The Mason City Globe-Gazette from Mason City, Iowa on May 16, 1947 · Page 1
Get access to this page with a Free Trial
Click to view larger version
May 16, 1947

The Mason City Globe-Gazette from Mason City, Iowa · Page 1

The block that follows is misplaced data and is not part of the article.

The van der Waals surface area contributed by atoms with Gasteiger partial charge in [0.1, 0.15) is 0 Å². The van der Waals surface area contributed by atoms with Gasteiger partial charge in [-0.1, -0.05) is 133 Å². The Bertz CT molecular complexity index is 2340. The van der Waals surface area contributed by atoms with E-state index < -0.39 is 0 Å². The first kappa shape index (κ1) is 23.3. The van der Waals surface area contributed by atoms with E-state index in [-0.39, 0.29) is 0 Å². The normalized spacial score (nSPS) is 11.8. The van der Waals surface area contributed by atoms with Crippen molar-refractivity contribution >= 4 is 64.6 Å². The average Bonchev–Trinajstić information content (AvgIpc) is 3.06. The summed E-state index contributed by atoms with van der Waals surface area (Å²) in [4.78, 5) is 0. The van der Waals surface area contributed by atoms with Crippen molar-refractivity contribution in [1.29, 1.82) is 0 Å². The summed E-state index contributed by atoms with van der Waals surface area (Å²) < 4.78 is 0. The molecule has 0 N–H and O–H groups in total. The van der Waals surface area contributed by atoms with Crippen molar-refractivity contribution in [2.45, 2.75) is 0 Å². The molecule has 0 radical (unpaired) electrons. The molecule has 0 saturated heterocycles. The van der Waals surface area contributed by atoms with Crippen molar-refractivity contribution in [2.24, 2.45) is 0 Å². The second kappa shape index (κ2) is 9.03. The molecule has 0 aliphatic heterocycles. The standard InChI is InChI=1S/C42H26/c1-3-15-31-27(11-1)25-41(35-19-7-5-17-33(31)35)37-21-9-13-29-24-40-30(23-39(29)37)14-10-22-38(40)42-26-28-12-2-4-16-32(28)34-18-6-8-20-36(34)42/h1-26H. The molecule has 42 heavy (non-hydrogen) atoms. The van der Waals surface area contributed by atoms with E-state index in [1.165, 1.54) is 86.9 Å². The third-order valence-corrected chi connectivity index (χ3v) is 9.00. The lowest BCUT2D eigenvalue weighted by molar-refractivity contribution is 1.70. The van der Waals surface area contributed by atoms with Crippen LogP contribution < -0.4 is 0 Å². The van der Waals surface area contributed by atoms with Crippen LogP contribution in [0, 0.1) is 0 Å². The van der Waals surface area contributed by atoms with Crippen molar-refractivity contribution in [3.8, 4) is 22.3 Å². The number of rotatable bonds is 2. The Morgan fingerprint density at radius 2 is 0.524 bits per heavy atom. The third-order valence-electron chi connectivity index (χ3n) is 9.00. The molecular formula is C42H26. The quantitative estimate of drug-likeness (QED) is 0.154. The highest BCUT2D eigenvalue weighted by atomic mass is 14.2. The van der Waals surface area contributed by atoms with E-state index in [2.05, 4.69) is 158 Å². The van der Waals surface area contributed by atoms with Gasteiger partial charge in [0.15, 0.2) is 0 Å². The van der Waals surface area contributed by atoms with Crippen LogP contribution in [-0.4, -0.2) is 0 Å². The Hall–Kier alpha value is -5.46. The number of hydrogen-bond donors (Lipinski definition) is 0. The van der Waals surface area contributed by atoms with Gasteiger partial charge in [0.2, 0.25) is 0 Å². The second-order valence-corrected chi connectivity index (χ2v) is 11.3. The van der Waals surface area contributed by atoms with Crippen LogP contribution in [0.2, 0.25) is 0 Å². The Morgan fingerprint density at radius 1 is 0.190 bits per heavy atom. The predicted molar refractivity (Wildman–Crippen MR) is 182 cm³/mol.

Publication:
Location:
Mason City, Iowa
Issue Date:
Friday, May 16, 1947
Page:
Page 1
Cancel
Start Free Trial

Page 1 article text (OCR)